"The safety and wellbeing of our customers and crew remains our highest priority which is why we are implementing a number of measures enhancing safety at each part of the journey from disinfecting the aircraft to requiring customers and crew to wear masks."



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Europe WILL be hit by a second wave of coronavirus, EU boss warns

Europe WILL be hit by a second wave of coronavirus because so few people on the continent have any immunity, warns EU’s boss on disease control

  • Dr Andrea Ammon said European countries should prepare for another outbreak
  • It will be inevitable because most of the population have no immunity
  • Studies show less than 15% of people have antibodies – a sign of some immunity
  • Dr Ammon warned the virus is not going away any time soon and is ‘adapted’
  • Experts have warned against celebrating figures that show dwindling outbreaks 
  • Here’s how to help people impacted by Covid-19

Europe will be hit by a second wave of coronavirus – it’s just a question of when and how big, according to the EU’s boss on disease control. 

Dr Andrea Ammon urged the continent to prepare for another crisis, which she said was inevitable because so few people will have developed COVID-19 immunity.

Studies suggest less than 15 per cent of the population in Europe’s worst-hit nations have already been infected, leaving the majority vulnerable in the future. 

Dr Ammon warned the virus – scientifically known as SARS-CoV-2 – is not going away any time soon because it is ‘very well adapted to humans’.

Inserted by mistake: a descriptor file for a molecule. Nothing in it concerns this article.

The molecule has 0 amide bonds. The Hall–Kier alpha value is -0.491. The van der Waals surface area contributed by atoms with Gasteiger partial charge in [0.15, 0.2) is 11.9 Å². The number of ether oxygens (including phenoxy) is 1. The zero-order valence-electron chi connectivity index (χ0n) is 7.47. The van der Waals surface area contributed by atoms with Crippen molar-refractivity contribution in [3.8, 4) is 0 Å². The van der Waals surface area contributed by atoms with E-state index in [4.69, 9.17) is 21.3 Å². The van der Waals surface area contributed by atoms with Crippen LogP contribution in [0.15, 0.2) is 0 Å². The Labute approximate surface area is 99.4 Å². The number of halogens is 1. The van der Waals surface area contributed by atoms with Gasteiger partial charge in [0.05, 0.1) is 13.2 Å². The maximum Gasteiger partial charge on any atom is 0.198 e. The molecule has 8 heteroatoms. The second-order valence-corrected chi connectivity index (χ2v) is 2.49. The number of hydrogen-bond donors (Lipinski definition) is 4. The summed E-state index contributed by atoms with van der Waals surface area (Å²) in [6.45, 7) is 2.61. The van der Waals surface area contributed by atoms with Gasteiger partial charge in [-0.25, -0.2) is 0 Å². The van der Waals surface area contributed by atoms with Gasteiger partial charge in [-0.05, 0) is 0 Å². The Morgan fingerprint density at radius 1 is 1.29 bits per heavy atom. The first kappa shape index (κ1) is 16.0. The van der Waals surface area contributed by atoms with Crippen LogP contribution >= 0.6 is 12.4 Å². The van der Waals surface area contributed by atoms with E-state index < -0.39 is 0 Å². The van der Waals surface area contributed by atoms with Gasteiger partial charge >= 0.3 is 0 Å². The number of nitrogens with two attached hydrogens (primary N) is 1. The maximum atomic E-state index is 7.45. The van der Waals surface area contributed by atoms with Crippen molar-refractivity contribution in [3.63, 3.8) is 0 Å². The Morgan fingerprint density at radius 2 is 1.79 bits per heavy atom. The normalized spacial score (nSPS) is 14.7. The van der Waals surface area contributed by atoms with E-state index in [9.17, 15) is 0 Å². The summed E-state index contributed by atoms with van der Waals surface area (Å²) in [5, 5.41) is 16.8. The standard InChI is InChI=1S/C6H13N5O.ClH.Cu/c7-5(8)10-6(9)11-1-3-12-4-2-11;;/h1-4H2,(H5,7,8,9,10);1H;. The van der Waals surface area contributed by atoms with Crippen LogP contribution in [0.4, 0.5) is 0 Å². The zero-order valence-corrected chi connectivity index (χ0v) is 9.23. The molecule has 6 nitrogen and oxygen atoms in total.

Top experts have warned against celebrating figures that show dwindling outbreaks across Europe because the battle is yet to be won. 

Almost all scientists agree the infection is bound to re-emerge in a second wave in the absence of a vaccine or cure for the coronavirus. 

The biggest fear is the second wave will occur during the winter and coincide with flu season, which could overwhelm already swamped hospitals.

Dr Andrea Ammon, director of the European Centre for Disease Prevention and Control, said another wave will be inevitable because so few people have immunity to the disease

Europe has become the centre of the coronavirus crisis, with more than 164,350 deaths and 1.74million cases (pictured). The UK has the most cases and deaths 

Experts have warned against celebrating figures that show dwindling outbreaks across Europe because the battle is yet to be won. Pictured, how daily deaths have fallen in the UK

Dr Ammon, director of European Centre for Disease Prevention and Control (ECDC), said a second wave of the coronavirus is no longer a theory.

In an interview with The Guardian, she said: ‘The question is when and how big, that is the question in my view.

‘Looking at the characteristics of the virus, looking at what now emerges from the different countries in terms of population immunity – which isn’t all that exciting, between 2 per cent and 14 per cent, that leaves still 85 per cent to 90 per cent of the population susceptible.

Only 1 per cent of Danes have had the coronavirus, according to an antibody study, raising concerns that Denmark is vulnerable to another wave.   

Only 12 of 1,071 randomly selected Danes tested positive for antibodies in their blood – corresponding to a rate of about 1.1 per cent.

The report was released by the Danish health agency SSI, a branch of the health ministry and responsible for the surveillance of infectious diseases.

Experts interviewed by broadcaster DR said the results were concerning and showed the country was vulnerable to the spread of the virus picking up speed again.

‘At the collective level we have no resilience, and that means there is a potential for epidemic spread again,’ Jens Lundgren, professor of infectious diseases at one of Denmark’s largest hospitals Rigshospitalet, told DR.